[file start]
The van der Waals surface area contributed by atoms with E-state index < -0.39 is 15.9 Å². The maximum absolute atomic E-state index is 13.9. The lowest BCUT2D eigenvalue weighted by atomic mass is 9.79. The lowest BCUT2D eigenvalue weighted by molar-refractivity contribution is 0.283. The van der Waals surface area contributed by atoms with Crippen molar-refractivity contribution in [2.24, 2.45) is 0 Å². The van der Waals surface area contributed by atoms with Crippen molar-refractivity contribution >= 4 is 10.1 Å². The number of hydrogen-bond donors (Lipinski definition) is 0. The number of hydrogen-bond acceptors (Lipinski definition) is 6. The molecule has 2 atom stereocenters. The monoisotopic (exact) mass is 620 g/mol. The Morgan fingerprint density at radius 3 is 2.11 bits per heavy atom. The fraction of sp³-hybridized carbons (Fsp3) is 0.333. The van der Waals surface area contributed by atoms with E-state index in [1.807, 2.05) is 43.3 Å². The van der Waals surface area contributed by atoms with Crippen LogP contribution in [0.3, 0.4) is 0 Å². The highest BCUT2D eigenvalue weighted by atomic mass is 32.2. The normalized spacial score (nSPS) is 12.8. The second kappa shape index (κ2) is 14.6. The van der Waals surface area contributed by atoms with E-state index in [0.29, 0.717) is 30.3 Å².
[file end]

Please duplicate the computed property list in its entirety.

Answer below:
The van der Waals surface area contributed by atoms with E-state index < -0.39 is 15.9 Å². The maximum absolute atomic E-state index is 13.9. The lowest BCUT2D eigenvalue weighted by atomic mass is 9.79. The lowest BCUT2D eigenvalue weighted by molar-refractivity contribution is 0.283. The van der Waals surface area contributed by atoms with Crippen molar-refractivity contribution in [2.24, 2.45) is 0 Å². The van der Waals surface area contributed by atoms with Crippen molar-refractivity contribution >= 4 is 10.1 Å². The number of hydrogen-bond donors (Lipinski definition) is 0. The number of hydrogen-bond acceptors (Lipinski definition) is 6. The molecule has 2 atom stereocenters. The monoisotopic (exact) mass is 620 g/mol. The Morgan fingerprint density at radius 3 is 2.11 bits per heavy atom. The fraction of sp³-hybridized carbons (Fsp3) is 0.333. The van der Waals surface area contributed by atoms with E-state index in [1.807, 2.05) is 43.3 Å². The van der Waals surface area contributed by atoms with Crippen LogP contribution in [0.3, 0.4) is 0 Å². The highest BCUT2D eigenvalue weighted by atomic mass is 32.2. The normalized spacial score (nSPS) is 12.8. The second kappa shape index (κ2) is 14.6. The van der Waals surface area contributed by atoms with E-state index in [0.29, 0.717) is 30.3 Å².